Taking note of the ignorant attitude of local schools in implementation the safe transport policy for students nearly two months after its formation, the UT education department on Tuesday sent notices to all government and private schools, addressing concern regarding the same.
Commenting on the issue, deputy director school education Chanchal Singh said, “After receiving a letter from the Chandigarh Commission for Protection of Child Rights (CCPCR), we decided to address the issue before it’s too late as the department is concerned over the safety of the students.”
This comes at the backdrop of the advisory sent by the child rights panel on Friday after contraceptives were found in school buses, the third instance over a span of less than 10 days. The directives issued to all schools stated, ‘Keeping in mind safety of children, this is being considered as a serious action and the schools are directed to ensure that the first aid box do not contain contraceptive, failing which the CCPCR in future will recommend stringent action to the state transport authority’.
CCPCR president Devi Sirohi said, “We have been very lenient so far, but looking at the laid back attitude of the school authorities in abiding by the safety transport policy during the inspections, we have decided to not refrain from taking action if such an incident occurs again. It is perhaps the last warning to all the schools.”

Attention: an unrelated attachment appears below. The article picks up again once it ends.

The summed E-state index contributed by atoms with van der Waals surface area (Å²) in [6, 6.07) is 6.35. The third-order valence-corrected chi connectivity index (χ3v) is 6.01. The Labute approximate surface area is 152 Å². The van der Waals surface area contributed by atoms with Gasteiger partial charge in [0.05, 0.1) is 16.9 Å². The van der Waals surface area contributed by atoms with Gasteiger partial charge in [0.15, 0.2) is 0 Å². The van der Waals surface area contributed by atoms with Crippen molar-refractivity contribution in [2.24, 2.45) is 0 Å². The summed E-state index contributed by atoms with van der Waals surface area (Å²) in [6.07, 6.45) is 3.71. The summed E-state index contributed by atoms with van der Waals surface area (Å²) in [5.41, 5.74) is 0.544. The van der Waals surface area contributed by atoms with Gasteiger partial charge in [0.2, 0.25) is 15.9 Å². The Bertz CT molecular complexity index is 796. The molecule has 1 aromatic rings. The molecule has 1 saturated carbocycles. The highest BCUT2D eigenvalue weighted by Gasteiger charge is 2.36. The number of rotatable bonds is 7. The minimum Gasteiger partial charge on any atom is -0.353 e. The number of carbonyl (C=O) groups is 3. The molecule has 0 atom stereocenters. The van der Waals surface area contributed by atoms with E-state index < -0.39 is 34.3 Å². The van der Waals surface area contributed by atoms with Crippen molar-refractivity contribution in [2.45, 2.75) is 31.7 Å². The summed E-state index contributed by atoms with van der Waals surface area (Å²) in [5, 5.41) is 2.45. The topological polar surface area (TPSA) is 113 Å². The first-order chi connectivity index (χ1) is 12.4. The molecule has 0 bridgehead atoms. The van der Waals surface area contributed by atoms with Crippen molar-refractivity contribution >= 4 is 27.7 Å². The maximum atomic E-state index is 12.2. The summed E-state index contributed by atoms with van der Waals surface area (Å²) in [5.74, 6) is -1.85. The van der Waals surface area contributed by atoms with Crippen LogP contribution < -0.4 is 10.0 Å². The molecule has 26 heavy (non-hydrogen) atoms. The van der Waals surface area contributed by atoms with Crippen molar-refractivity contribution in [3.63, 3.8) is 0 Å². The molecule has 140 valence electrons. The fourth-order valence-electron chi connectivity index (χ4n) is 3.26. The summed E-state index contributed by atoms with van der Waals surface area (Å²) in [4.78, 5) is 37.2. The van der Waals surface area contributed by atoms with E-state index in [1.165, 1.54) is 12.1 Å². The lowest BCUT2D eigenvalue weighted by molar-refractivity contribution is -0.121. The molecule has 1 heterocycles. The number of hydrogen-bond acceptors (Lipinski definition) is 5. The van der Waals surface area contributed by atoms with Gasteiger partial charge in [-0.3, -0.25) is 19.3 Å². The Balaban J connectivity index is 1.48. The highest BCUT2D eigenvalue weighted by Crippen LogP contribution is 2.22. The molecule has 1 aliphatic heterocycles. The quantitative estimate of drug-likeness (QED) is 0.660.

Meanwhile, the inspections being conducted by the committees, comprising of members of the education department, state transport authority as well as the commission itself, has clearly revealed that not even a single government or private school has been, so far, found to be following the guidelines to the fullest. Most schools don’t have verification documents of the drivers and conductors, while others are deprived of emergency exit doors and how to use the same.
Sources in the commission office also shared that few private schools were even deprived of GPS to date. Furthermore, during the inspection of Mount Carmel and Bhavan Vidyalaya, lack of proper emergency exit in school buses was taken note of. Mount Carmel even submitted an undertaking to the CCPCR, claiming that they abide by the same at the earliest.
Talking to Hindustan Times, Sirohi said, “Let alone female attendants being less qualified, the drivers aren’t even carrying the list of students and their blood groups as stated in the policy. Besides, barring Crocin, the medicines in the first aid box are supposed to vary prescription by doctors.”
President of the Independent School’s Association HS Mamik, said, “It is like the chief justice asking as to why the cars are not parked properly in the high court. The buses belong to the contractors and they are instructed to do so. The schools are trying to help, but it is not their core competency. Is anybody checking the local buses for similar requirements, these commuters are as precious as our children.”